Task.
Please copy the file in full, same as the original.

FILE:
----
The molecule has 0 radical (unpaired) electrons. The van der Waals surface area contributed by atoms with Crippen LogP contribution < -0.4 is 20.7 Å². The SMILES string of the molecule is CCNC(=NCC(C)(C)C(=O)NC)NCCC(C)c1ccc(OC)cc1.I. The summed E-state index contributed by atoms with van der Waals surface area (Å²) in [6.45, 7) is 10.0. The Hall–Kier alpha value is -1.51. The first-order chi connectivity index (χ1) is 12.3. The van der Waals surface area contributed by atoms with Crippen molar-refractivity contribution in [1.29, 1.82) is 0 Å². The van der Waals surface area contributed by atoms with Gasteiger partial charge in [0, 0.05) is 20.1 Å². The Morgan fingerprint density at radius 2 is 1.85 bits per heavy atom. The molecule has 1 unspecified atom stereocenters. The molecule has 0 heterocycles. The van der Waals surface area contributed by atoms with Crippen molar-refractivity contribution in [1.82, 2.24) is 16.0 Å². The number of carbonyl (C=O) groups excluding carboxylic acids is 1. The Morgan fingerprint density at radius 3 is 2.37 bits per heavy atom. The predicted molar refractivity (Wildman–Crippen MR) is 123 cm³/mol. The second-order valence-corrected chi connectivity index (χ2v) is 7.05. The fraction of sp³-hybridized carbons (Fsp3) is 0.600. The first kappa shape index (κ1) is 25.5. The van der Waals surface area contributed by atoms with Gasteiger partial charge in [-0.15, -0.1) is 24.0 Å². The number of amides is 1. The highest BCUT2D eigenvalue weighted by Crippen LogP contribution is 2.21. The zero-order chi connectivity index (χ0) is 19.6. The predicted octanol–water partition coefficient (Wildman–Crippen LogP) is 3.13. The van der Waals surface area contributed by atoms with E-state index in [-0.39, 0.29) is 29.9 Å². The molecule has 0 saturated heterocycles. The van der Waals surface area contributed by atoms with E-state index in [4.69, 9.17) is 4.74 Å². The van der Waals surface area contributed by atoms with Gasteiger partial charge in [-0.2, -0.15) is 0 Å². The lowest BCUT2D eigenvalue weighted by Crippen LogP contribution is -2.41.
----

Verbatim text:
The molecule has 0 radical (unpaired) electrons. The van der Waals surface area contributed by atoms with Crippen LogP contribution < -0.4 is 20.7 Å². The SMILES string of the molecule is CCNC(=NCC(C)(C)C(=O)NC)NCCC(C)c1ccc(OC)cc1.I. The summed E-state index contributed by atoms with van der Waals surface area (Å²) in [6.45, 7) is 10.0. The Hall–Kier alpha value is -1.51. The first-order chi connectivity index (χ1) is 12.3. The van der Waals surface area contributed by atoms with Crippen molar-refractivity contribution in [1.29, 1.82) is 0 Å². The van der Waals surface area contributed by atoms with Gasteiger partial charge in [0, 0.05) is 20.1 Å². The Morgan fingerprint density at radius 2 is 1.85 bits per heavy atom. The molecule has 1 unspecified atom stereocenters. The molecule has 0 heterocycles. The van der Waals surface area contributed by atoms with Crippen molar-refractivity contribution in [1.82, 2.24) is 16.0 Å². The number of carbonyl (C=O) groups excluding carboxylic acids is 1. The Morgan fingerprint density at radius 3 is 2.37 bits per heavy atom. The predicted molar refractivity (Wildman–Crippen MR) is 123 cm³/mol. The second-order valence-corrected chi connectivity index (χ2v) is 7.05. The fraction of sp³-hybridized carbons (Fsp3) is 0.600. The first kappa shape index (κ1) is 25.5. The van der Waals surface area contributed by atoms with Gasteiger partial charge in [-0.15, -0.1) is 24.0 Å². The number of amides is 1. The highest BCUT2D eigenvalue weighted by Crippen LogP contribution is 2.21. The zero-order chi connectivity index (χ0) is 19.6. The predicted octanol–water partition coefficient (Wildman–Crippen LogP) is 3.13. The van der Waals surface area contributed by atoms with E-state index in [-0.39, 0.29) is 29.9 Å². The molecule has 0 saturated heterocycles. The van der Waals surface area contributed by atoms with E-state index in [4.69, 9.17) is 4.74 Å². The van der Waals surface area contributed by atoms with Gasteiger partial charge in [-0.2, -0.15) is 0 Å². The lowest BCUT2D eigenvalue weighted by Crippen LogP contribution is -2.41.